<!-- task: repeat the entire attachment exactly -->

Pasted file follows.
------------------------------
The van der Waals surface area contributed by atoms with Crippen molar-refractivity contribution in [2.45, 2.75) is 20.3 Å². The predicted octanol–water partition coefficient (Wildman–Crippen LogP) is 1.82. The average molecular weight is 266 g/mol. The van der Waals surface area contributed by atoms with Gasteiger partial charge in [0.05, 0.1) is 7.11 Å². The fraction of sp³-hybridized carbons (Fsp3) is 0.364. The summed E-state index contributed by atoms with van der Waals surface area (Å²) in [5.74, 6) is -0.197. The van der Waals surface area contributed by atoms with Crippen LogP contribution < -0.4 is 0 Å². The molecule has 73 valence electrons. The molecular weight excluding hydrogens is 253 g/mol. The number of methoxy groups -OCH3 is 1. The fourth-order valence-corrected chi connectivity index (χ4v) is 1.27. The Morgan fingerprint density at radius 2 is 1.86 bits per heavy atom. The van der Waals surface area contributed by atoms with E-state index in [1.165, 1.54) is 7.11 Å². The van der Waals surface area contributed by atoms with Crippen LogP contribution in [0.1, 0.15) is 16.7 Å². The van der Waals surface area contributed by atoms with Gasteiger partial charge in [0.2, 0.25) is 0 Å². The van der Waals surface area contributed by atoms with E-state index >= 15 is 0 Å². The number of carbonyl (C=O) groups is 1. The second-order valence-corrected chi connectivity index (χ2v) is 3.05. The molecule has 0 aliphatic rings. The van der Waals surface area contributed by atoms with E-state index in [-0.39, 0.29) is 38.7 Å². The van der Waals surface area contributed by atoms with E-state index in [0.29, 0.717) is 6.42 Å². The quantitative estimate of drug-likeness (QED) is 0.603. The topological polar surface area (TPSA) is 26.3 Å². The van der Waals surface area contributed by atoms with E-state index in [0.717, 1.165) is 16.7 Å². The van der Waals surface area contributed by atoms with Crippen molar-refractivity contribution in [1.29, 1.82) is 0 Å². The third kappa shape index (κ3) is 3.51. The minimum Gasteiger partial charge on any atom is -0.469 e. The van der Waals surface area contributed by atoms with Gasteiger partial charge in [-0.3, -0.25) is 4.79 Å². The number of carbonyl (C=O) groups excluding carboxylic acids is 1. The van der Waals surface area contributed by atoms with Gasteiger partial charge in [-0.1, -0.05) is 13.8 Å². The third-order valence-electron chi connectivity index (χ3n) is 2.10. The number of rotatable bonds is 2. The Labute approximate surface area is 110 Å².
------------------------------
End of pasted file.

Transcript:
The van der Waals surface area contributed by atoms with Crippen molar-refractivity contribution in [2.45, 2.75) is 20.3 Å². The predicted octanol–water partition coefficient (Wildman–Crippen LogP) is 1.82. The average molecular weight is 266 g/mol. The van der Waals surface area contributed by atoms with Gasteiger partial charge in [0.05, 0.1) is 7.11 Å². The fraction of sp³-hybridized carbons (Fsp3) is 0.364. The summed E-state index contributed by atoms with van der Waals surface area (Å²) in [5.74, 6) is -0.197. The van der Waals surface area contributed by atoms with Crippen LogP contribution < -0.4 is 0 Å². The molecule has 73 valence electrons. The molecular weight excluding hydrogens is 253 g/mol. The number of methoxy groups -OCH3 is 1. The fourth-order valence-corrected chi connectivity index (χ4v) is 1.27. The Morgan fingerprint density at radius 2 is 1.86 bits per heavy atom. The van der Waals surface area contributed by atoms with E-state index in [1.165, 1.54) is 7.11 Å². The van der Waals surface area contributed by atoms with Crippen LogP contribution in [0.1, 0.15) is 16.7 Å². The van der Waals surface area contributed by atoms with Gasteiger partial charge in [0.2, 0.25) is 0 Å². The van der Waals surface area contributed by atoms with E-state index >= 15 is 0 Å². The number of carbonyl (C=O) groups is 1. The second-order valence-corrected chi connectivity index (χ2v) is 3.05. The molecule has 0 aliphatic rings. The van der Waals surface area contributed by atoms with E-state index in [-0.39, 0.29) is 38.7 Å². The van der Waals surface area contributed by atoms with E-state index in [0.29, 0.717) is 6.42 Å². The quantitative estimate of drug-likeness (QED) is 0.603. The topological polar surface area (TPSA) is 26.3 Å². The van der Waals surface area contributed by atoms with E-state index in [0.717, 1.165) is 16.7 Å². The van der Waals surface area contributed by atoms with Crippen molar-refractivity contribution in [1.29, 1.82) is 0 Å². The third kappa shape index (κ3) is 3.51. The minimum Gasteiger partial charge on any atom is -0.469 e. The van der Waals surface area contributed by atoms with Gasteiger partial charge in [-0.3, -0.25) is 4.79 Å². The number of carbonyl (C=O) groups excluding carboxylic acids is 1. The van der Waals surface area contributed by atoms with Gasteiger partial charge in [-0.1, -0.05) is 13.8 Å². The third-order valence-electron chi connectivity index (χ3n) is 2.10. The number of rotatable bonds is 2. The Labute approximate surface area is 110 Å².